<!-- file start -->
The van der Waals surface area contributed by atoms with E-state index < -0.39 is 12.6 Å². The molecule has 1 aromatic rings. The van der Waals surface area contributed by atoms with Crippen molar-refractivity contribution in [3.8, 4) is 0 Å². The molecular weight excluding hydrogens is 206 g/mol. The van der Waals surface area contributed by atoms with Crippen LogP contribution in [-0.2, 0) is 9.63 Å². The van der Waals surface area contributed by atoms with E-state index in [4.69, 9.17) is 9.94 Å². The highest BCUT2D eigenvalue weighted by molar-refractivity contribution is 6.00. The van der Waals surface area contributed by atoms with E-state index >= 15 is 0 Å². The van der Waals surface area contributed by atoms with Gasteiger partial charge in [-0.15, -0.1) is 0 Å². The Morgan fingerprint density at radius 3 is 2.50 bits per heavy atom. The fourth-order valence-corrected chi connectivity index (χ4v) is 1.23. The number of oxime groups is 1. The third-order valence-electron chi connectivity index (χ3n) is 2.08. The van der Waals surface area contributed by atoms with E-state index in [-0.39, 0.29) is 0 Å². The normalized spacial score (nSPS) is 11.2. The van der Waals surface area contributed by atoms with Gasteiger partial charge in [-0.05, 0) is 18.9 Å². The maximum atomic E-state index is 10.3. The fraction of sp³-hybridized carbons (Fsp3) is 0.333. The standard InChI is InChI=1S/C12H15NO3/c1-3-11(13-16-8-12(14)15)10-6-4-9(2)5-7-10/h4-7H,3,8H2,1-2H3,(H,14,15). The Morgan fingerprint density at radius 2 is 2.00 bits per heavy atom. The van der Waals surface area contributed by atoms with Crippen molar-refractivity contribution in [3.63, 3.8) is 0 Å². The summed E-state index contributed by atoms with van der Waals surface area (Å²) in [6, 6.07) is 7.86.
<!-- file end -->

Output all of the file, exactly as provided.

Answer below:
The van der Waals surface area contributed by atoms with E-state index < -0.39 is 12.6 Å². The molecule has 1 aromatic rings. The van der Waals surface area contributed by atoms with Crippen molar-refractivity contribution in [3.8, 4) is 0 Å². The molecular weight excluding hydrogens is 206 g/mol. The van der Waals surface area contributed by atoms with Crippen LogP contribution in [-0.2, 0) is 9.63 Å². The van der Waals surface area contributed by atoms with E-state index in [4.69, 9.17) is 9.94 Å². The highest BCUT2D eigenvalue weighted by molar-refractivity contribution is 6.00. The van der Waals surface area contributed by atoms with E-state index >= 15 is 0 Å². The van der Waals surface area contributed by atoms with Gasteiger partial charge in [-0.15, -0.1) is 0 Å². The Morgan fingerprint density at radius 3 is 2.50 bits per heavy atom. The fourth-order valence-corrected chi connectivity index (χ4v) is 1.23. The number of oxime groups is 1. The third-order valence-electron chi connectivity index (χ3n) is 2.08. The van der Waals surface area contributed by atoms with E-state index in [-0.39, 0.29) is 0 Å². The normalized spacial score (nSPS) is 11.2. The van der Waals surface area contributed by atoms with Gasteiger partial charge in [-0.05, 0) is 18.9 Å². The maximum atomic E-state index is 10.3. The fraction of sp³-hybridized carbons (Fsp3) is 0.333. The standard InChI is InChI=1S/C12H15NO3/c1-3-11(13-16-8-12(14)15)10-6-4-9(2)5-7-10/h4-7H,3,8H2,1-2H3,(H,14,15). The Morgan fingerprint density at radius 2 is 2.00 bits per heavy atom. The van der Waals surface area contributed by atoms with Crippen molar-refractivity contribution in [3.63, 3.8) is 0 Å². The summed E-state index contributed by atoms with van der Waals surface area (Å²) in [6, 6.07) is 7.86.